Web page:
What are some good projects to give to beginners? I want something that involves some soldering, and ideally has some room for creativity. For example, with Bristlebots, everyone can get their own toothbrush, attach the motor in different orientations, etc, and they will all be a little different. Something where I just solder a bunch of components to a PCB and then everyone's result is exactly the same, feels a little too boring & restrictive to me. I'm looking for things maybe a little more complex than bristlebot, but not so advanced that it requires a microcontroller. Maybe something involving a 555 timer?
BEAM bots are cool..... a lot of them are pretty simple circuits - but they're effective. I also like how they have tiny little power harvesting solar cells :)
There's also heaps of different types and designs of BEAM bot's to experiment with.
Check em out on -> http://www.solarbotics.net/
A simple kit that is useful is the JYE Capacitance meter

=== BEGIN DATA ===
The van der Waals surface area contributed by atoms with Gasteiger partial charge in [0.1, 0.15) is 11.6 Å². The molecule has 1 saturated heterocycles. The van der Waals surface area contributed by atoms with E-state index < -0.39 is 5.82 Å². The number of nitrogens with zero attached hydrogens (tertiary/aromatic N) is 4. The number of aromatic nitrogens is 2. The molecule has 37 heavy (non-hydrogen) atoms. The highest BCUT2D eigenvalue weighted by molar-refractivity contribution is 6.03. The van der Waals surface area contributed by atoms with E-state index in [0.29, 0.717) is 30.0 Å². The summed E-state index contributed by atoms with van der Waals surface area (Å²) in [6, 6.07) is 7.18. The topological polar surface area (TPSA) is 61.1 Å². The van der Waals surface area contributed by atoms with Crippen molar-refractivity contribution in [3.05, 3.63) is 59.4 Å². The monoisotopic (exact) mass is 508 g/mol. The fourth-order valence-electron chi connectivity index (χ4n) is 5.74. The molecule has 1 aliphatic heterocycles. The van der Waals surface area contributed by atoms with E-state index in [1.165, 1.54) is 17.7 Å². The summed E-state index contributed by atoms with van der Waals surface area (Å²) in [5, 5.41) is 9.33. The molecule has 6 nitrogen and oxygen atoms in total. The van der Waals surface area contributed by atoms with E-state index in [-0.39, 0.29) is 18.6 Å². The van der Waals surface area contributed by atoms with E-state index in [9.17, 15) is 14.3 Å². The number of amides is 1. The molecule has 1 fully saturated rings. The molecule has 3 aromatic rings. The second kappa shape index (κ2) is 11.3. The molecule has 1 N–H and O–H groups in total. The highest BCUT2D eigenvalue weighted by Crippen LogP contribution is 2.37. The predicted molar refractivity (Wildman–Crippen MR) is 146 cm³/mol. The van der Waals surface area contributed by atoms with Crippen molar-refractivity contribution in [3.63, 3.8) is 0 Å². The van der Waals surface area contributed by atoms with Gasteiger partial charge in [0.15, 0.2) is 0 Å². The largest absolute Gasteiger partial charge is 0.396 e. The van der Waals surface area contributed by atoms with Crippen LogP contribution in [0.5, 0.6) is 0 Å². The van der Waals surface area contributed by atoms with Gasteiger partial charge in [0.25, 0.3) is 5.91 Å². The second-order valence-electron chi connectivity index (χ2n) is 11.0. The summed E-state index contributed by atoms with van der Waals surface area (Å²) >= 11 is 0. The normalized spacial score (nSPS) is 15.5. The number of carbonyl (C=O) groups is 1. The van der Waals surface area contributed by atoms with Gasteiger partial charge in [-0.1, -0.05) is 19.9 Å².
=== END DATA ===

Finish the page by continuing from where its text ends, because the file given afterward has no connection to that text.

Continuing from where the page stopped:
Adafruit mintyboost - People go crazy putting it into different types of enclosures
For more of a fun kit, the Meggy jr
Although it isn't the fastest kit to assemble, it isn't difficult; plus you can do many other things with it once finished - you have a game, the opportunity to write your own games, plus get an FTDI cable, then the whole thing is an Arduino development board with a huge RGB LED display, buttons, piezo, etc. Although there is a microcontroller you don't have to program it, but you can later on if you want.
I found this a very interesting question, really with no satisfactory answer so far. It also seems to be a very important issue if we are to get new folks up to speed. (I'm not even sure there is one single answer). Factors I considered are:
- It needs to be fairly cheap. Around $10 - $15 is good. Under $10 is perfect.
- It's OK to use lot of tech, but the goal is to enable a person to focus on one skill. So I'm OK with a pre-programmed microcontroller.
- Opinions vary on this, and all are good, but my personal preference is function over form. (Bauhaus rules! :)
- Should be robust to mistakes. I think it's reasonable to assume that beginners will be spending some time desoldering.
- Needs to have good support and help.
- It seems nice if it can be made into something that is not only electronicsy, and includes (an easy) physical build maybe.
- The level of complexity is hard to pin down. I'm more worried about making it hard to mess up, rather than simple per se, but clearly the two are connected.
Based on this, I developed one to fulfill the need: The DayCounter. It is available here for $9.95: http://wickeddevice.com/index.php?main_page=product_info&cPath=9&products_id=25
It has its own website: http://daycounter.wickeddevice.com/